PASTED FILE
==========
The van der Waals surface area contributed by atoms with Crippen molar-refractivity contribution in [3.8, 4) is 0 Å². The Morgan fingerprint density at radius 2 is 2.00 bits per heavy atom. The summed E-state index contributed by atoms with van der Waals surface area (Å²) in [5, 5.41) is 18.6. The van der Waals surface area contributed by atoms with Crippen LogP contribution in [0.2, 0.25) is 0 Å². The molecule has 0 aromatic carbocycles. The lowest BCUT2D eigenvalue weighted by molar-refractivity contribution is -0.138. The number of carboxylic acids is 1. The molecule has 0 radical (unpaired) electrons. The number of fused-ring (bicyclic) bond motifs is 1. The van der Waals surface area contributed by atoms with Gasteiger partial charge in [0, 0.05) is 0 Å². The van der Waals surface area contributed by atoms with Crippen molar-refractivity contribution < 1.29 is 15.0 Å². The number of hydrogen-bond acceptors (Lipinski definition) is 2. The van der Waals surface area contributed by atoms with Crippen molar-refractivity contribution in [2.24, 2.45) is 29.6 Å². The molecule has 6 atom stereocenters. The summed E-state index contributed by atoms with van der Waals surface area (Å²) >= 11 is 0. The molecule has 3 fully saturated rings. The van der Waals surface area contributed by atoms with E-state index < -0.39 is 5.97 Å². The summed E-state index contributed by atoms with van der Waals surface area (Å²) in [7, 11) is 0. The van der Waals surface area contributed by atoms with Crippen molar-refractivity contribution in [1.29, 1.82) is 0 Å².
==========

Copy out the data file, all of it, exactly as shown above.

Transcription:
The van der Waals surface area contributed by atoms with Crippen molar-refractivity contribution in [3.8, 4) is 0 Å². The Morgan fingerprint density at radius 2 is 2.00 bits per heavy atom. The summed E-state index contributed by atoms with van der Waals surface area (Å²) in [5, 5.41) is 18.6. The van der Waals surface area contributed by atoms with Crippen LogP contribution in [0.2, 0.25) is 0 Å². The molecule has 0 aromatic carbocycles. The lowest BCUT2D eigenvalue weighted by molar-refractivity contribution is -0.138. The number of carboxylic acids is 1. The molecule has 0 radical (unpaired) electrons. The number of fused-ring (bicyclic) bond motifs is 1. The van der Waals surface area contributed by atoms with Gasteiger partial charge in [0, 0.05) is 0 Å². The van der Waals surface area contributed by atoms with Crippen molar-refractivity contribution < 1.29 is 15.0 Å². The number of hydrogen-bond acceptors (Lipinski definition) is 2. The van der Waals surface area contributed by atoms with Crippen molar-refractivity contribution in [2.24, 2.45) is 29.6 Å². The molecule has 6 atom stereocenters. The summed E-state index contributed by atoms with van der Waals surface area (Å²) >= 11 is 0. The molecule has 3 fully saturated rings. The van der Waals surface area contributed by atoms with E-state index < -0.39 is 5.97 Å². The summed E-state index contributed by atoms with van der Waals surface area (Å²) in [7, 11) is 0. The van der Waals surface area contributed by atoms with Crippen molar-refractivity contribution in [1.29, 1.82) is 0 Å².